Women’s hard work bears fruit

A group of women in the arid Bikita district has turned a barren piece of land into a flourishing vegetable garden, bringing life and hope to the area.

Yulina Mutingwende, a 58-year-old woman from Banga village in Bikita approached Headman Mutoma Ndonde to ask for permission to till a 10-hectare piece of land that had lain idle for a long time.

The headman accepted her request and with nine other women, Mrs. Mutingwende began to dig up the area and fenced it with tree branches and thorns to transform it into a vegetable garden. They named their enterprise the Fushayi Project.

The group enlisted the services of Pedzisai Masango who dug two wells in the garden.

“Realising that the garden would be burdensome for our families to till alone, we invited other families to join us for a fee of $5 each. The response to our invitation was overwhelming and 40 other families joined us, bringing the number of families to 50,” said Mutingwende in a recent interview.

“We divided the land into neat seedbeds, shared among ourselves. We began to grow carrots, onions, rape and cabbages which we sell to people at the market. Some villagers visit our garden to buy vegetables and we are making good money from our daily sales. The problem of cracking our heads for relish is long forgotten since no one goes to Birchenough Bridge to buy cabbages as was the case before our garden,” she said.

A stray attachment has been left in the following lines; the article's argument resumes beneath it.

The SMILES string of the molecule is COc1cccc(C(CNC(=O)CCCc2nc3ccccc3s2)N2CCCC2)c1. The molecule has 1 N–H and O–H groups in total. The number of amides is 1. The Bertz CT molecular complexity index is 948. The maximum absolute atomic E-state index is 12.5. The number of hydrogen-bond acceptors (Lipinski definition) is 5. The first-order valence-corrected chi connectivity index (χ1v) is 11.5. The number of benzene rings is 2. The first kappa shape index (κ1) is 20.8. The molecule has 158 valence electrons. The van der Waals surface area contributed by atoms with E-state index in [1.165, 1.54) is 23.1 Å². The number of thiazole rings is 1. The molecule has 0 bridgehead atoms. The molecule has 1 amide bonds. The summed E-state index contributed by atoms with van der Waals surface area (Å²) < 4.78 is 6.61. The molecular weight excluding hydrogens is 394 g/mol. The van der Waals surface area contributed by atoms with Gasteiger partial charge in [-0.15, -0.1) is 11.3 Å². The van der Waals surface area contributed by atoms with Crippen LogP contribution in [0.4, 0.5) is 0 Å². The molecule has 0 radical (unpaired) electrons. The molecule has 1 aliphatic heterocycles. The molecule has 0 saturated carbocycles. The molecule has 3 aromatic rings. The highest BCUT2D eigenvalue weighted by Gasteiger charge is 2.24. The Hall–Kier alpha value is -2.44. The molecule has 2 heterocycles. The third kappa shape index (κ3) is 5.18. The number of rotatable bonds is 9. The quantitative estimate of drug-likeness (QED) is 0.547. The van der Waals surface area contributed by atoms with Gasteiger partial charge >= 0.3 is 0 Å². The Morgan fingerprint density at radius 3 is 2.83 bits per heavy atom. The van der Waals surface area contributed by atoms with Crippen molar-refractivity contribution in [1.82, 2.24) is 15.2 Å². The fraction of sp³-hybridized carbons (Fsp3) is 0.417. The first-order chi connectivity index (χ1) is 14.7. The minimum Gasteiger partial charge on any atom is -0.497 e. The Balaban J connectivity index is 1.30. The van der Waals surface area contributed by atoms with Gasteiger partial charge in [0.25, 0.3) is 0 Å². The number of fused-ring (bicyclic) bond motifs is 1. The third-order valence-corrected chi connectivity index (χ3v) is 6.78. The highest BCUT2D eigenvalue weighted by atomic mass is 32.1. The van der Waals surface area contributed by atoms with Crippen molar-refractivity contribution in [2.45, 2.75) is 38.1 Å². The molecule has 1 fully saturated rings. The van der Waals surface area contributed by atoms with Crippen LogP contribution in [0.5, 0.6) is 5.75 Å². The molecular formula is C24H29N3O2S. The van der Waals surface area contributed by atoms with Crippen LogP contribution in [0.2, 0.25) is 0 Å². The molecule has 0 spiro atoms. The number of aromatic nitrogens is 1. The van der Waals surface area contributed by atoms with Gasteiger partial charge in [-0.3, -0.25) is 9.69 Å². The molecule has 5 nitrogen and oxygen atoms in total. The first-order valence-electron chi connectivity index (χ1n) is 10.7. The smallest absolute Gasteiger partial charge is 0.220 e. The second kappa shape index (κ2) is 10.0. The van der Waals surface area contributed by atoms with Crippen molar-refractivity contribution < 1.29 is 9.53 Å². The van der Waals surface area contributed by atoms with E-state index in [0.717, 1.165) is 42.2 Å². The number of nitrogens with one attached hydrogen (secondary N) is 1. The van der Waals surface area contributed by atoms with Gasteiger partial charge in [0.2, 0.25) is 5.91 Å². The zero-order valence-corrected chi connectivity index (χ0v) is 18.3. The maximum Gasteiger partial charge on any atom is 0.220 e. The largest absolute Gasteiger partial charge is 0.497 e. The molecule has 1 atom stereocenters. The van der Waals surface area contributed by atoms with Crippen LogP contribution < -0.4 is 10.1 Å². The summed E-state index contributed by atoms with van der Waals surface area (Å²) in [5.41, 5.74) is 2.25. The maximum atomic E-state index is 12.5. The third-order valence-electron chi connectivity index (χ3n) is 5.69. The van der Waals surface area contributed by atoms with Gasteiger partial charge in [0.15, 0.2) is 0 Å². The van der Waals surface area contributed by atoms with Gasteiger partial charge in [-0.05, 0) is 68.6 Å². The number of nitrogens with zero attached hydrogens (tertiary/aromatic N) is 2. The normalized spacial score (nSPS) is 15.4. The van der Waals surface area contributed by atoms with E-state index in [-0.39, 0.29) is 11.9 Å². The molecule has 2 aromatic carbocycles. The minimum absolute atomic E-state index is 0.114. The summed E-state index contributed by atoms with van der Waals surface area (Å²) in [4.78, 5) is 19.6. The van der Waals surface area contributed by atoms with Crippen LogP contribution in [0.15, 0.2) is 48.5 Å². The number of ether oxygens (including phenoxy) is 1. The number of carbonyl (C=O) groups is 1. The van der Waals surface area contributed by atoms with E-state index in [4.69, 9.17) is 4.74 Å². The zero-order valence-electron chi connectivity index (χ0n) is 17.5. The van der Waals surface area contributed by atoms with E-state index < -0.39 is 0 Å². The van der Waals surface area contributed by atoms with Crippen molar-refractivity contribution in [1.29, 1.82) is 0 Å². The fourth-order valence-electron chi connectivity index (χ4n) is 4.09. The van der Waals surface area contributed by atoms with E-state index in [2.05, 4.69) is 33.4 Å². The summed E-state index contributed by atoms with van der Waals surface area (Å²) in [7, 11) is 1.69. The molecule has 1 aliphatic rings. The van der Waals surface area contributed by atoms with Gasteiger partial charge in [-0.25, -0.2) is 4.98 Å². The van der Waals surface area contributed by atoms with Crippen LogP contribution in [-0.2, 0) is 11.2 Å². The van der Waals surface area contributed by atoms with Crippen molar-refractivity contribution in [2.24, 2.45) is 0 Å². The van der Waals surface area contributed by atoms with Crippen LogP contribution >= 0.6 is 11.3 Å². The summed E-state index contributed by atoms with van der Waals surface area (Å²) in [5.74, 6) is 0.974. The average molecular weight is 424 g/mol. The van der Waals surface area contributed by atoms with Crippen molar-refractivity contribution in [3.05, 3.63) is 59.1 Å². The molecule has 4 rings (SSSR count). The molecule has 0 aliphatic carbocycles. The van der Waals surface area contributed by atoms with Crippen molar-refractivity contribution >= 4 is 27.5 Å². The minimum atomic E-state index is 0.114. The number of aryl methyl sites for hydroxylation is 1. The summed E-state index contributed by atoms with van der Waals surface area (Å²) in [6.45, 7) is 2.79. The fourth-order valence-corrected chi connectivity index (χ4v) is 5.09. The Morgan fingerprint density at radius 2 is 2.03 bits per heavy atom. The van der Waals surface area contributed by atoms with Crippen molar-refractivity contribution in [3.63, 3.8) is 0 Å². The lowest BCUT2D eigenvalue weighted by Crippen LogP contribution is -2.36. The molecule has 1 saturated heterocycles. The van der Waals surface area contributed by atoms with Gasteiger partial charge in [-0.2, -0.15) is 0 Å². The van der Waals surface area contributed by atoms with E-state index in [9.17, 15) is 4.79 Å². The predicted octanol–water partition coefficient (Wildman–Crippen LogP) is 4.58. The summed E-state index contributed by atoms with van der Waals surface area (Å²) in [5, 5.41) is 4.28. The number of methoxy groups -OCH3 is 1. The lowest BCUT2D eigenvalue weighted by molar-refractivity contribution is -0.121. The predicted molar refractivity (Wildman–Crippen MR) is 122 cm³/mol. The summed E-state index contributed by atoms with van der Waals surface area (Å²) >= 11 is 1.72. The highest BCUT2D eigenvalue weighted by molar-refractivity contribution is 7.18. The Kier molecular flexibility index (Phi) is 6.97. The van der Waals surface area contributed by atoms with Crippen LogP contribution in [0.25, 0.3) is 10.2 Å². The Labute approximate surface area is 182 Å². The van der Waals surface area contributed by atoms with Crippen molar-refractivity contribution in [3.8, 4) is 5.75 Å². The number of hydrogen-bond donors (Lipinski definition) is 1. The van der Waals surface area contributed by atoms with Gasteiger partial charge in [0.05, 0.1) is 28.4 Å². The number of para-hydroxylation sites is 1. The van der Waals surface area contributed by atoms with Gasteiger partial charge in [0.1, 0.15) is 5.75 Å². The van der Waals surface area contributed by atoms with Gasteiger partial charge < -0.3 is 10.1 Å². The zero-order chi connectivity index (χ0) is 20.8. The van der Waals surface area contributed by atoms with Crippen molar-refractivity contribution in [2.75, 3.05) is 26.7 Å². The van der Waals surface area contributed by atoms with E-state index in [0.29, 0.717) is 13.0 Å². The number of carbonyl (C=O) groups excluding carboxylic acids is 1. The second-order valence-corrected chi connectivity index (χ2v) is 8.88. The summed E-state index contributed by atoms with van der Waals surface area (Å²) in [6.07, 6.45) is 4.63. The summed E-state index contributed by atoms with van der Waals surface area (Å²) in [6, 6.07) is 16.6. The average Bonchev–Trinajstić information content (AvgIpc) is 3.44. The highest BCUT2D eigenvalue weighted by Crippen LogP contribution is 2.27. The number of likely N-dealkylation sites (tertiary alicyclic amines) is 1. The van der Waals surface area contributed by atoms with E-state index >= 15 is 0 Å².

The women are grateful to Agricultural Extension Services advisors for providing fertilizers and vegetable seeds.

“Most importantly we want to thank Care International Zimbabwe for donating a fence and a borehole to our garden,” said Mutingwende.

Besides the vegetable garden project, Fushayi has started a local savings scheme whereby members contribute $10 monthly subscriptions. The money is used to buy kitchen utensils on a three-month rotational basis.

The members’ kitchens are now fully furnished, thanks to the savings scheme.

“My life is now better. Since, I was widowed in 2003, I led a miserable life failing to buy food for my children, let alone send them to school. Ever since joining the Fushayi Project, poverty is now an unwelcome visitor in my family. I can now eat whatever I want and my eldest son has rejoined his peers at school where he is now in his Second Form at Mandadzaka Secondary School,” said Ambuya Madhuve of Banga Village.

The group has also built two fowl runs and a pig sty with the aim of starting poultry and piggery projects.

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